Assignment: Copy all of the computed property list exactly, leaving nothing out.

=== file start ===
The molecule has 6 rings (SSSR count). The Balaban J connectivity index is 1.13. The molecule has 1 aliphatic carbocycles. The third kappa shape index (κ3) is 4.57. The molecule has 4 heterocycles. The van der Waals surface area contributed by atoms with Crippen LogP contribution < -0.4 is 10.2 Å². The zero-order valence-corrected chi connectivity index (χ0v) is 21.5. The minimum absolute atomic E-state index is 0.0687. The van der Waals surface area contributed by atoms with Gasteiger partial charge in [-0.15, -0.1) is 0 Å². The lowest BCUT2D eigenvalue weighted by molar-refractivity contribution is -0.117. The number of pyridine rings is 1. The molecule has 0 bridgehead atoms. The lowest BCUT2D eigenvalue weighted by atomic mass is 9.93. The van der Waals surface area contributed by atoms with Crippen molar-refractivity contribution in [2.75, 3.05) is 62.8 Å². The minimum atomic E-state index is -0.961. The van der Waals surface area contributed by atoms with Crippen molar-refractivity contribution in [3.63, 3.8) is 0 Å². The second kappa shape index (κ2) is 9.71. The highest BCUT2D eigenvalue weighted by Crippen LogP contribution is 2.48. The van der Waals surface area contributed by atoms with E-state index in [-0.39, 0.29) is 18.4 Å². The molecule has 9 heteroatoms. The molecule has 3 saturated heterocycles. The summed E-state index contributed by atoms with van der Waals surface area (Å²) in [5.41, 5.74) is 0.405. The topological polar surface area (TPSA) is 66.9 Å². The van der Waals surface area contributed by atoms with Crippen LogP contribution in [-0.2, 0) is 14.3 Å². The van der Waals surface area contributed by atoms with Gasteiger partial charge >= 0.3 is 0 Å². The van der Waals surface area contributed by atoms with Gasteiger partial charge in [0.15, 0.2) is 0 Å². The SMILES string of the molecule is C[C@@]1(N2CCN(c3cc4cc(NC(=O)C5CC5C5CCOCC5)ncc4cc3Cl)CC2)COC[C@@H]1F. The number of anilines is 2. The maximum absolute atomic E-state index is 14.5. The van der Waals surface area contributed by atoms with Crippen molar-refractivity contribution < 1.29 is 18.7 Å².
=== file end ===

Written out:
The molecule has 6 rings (SSSR count). The Balaban J connectivity index is 1.13. The molecule has 1 aliphatic carbocycles. The third kappa shape index (κ3) is 4.57. The molecule has 4 heterocycles. The van der Waals surface area contributed by atoms with Crippen LogP contribution < -0.4 is 10.2 Å². The zero-order valence-corrected chi connectivity index (χ0v) is 21.5. The minimum absolute atomic E-state index is 0.0687. The van der Waals surface area contributed by atoms with Gasteiger partial charge in [-0.15, -0.1) is 0 Å². The lowest BCUT2D eigenvalue weighted by molar-refractivity contribution is -0.117. The number of pyridine rings is 1. The molecule has 0 bridgehead atoms. The lowest BCUT2D eigenvalue weighted by atomic mass is 9.93. The van der Waals surface area contributed by atoms with Crippen molar-refractivity contribution in [2.75, 3.05) is 62.8 Å². The minimum atomic E-state index is -0.961. The van der Waals surface area contributed by atoms with Crippen molar-refractivity contribution in [3.63, 3.8) is 0 Å². The second kappa shape index (κ2) is 9.71. The highest BCUT2D eigenvalue weighted by Crippen LogP contribution is 2.48. The van der Waals surface area contributed by atoms with E-state index in [-0.39, 0.29) is 18.4 Å². The molecule has 9 heteroatoms. The molecule has 3 saturated heterocycles. The summed E-state index contributed by atoms with van der Waals surface area (Å²) in [5.41, 5.74) is 0.405. The topological polar surface area (TPSA) is 66.9 Å². The van der Waals surface area contributed by atoms with Crippen LogP contribution in [-0.2, 0) is 14.3 Å². The van der Waals surface area contributed by atoms with Gasteiger partial charge >= 0.3 is 0 Å². The van der Waals surface area contributed by atoms with Gasteiger partial charge in [0.15, 0.2) is 0 Å². The SMILES string of the molecule is C[C@@]1(N2CCN(c3cc4cc(NC(=O)C5CC5C5CCOCC5)ncc4cc3Cl)CC2)COC[C@@H]1F. The number of anilines is 2. The maximum absolute atomic E-state index is 14.5. The van der Waals surface area contributed by atoms with Crippen molar-refractivity contribution < 1.29 is 18.7 Å².